Monday, June 8, 2015

The Writer as Sorcerer's Apprentice

The writer in you, moved by early, significant encounters with reading, has rewarded you with an image of yourself as Mickey Mouse, during the illustration of The Sorcerer's Apprentice in the motion picture Fantasia.  

You could not have felt that connection when you first saw the film, nor later, on rewatching, nor later still when you watched it yet another time, when your wish to experience the things being a writer meant to you were in place.

And what a fine metaphor for storytelling The Sorcerer's Apprentice, whether from the Goethe poem or the Disneyfied version of it, becomes after you visit its many implications now, all these years after seeing the movie for the first time.  You are still, in many ways, the apprentice, itching for the opportunity to address your chores, once the true sorcerer--those books of other splendid writers--is away.

You in effect set some of the equivalents of brooms to the tasks the sorcerer has left for you, chores such as providing characters whose speech, goals, thought, and motives resonate with heart-tingling plausibility.  This, of itself, is a kind of magic because of the unalterable fact of most readers coming to a story with the certainty of the characters being imaginary.  

How to make imaginary beings appear a significant step beyond the relationship between the boy, Calvin, and his imaginary playmate, Hobbes, the tiger, both of whom are themselves unreal?  How to make some, many, most readers drop the rational Post-it Note advising us These people are imaginary, the place where they live is imaginary, and the times in which they purport to behave are no less unsubstantial.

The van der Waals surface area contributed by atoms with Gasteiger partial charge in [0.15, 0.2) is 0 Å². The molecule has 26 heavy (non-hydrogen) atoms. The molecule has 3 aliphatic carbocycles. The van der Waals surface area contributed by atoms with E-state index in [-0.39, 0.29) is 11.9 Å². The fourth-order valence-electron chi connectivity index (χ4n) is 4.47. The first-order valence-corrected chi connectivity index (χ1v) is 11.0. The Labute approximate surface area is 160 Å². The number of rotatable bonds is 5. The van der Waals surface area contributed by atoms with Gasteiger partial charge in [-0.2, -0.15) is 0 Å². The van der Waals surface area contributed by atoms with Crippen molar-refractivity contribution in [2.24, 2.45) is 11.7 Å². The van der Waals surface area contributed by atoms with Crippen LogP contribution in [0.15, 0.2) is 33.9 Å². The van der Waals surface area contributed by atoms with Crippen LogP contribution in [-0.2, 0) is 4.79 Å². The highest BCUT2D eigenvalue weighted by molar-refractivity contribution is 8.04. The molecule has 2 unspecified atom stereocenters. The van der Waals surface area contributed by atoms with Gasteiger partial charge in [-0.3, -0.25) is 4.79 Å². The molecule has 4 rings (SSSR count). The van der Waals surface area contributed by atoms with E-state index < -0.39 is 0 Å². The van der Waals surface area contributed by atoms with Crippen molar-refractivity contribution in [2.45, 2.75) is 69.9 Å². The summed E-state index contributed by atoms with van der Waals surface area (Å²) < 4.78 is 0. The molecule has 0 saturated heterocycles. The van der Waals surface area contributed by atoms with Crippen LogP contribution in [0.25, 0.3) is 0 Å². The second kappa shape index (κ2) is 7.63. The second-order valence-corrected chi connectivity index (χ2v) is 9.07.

Yet this activity has been repeated numerous times for hundreds of years.  Of course there were pilgrimages to places considered holy in the 1400s; there are still such pilgrimages today.  Of course there were likely groups of pilgrims traveling from London to Canterbury, but were there actually those of whom Chaucer wrote in so vivid and convincing a manner?  And how is it these individuals, now six hundred years old, seem so vital and real?

Other of the Sorcerer's charms came to you from books, some from self-proclaimed Sorcerers, much of which you took for a certainty, as though you'd seen it at first hand.  What you in fact saw was the result of the Sorcerer's work, not the skills behind the various charms such as point of view and dialogue and narrative, nor indeed of interior monologue or that mysterious spell called free independent discourse, which is a mystical combination of interior monologue.

In the Goethe poem and the Disneyfied versions, the apprentice, inadequately prepared, loses control of the spell he has cast on the brooms, causing them to bring bucket after bucket of water, turning the sorcerer's study into a lake. 

In your apprenticeship days, you lost power over such things as narrative, point of view, dialogue, plot points, scenes, and characters, along with that most vital of all presences, the one of plausibility.  Your efforts were not only awash with descriptions and asides, they betrayed a complete unawareness of things that were supposed to be present as well as things that were by no means meant to be seen.

Could your eagerness to become the Sorcerer led you past any attempts at understanding the skills necessary to control the forces put into effect by the Sorcerer?

The Author, among other things, is setting forth in the workshop or laboratory, setting characters, themes, and problems into motion, watching them closely to see how and where they are going.  The Sorcerer does not merely deploy characters at whim, such as the Creator and Satan did in the Book of Job.  The Sorcerer is curious to see how the characters will react so that he might learn from them, thus bringing his observations from under the surface to the surface of surprise.

Because this is your narrative, the Author is not a contestant in arguments of deconstruction or post-modernism.  The Author takes responsibility for the creation of an alternate reality unlike any other, imparting to that reality a sincerity of intent and a commitment to nudging and bustling his characters to stress points from which they must somehow find ways to cope. 

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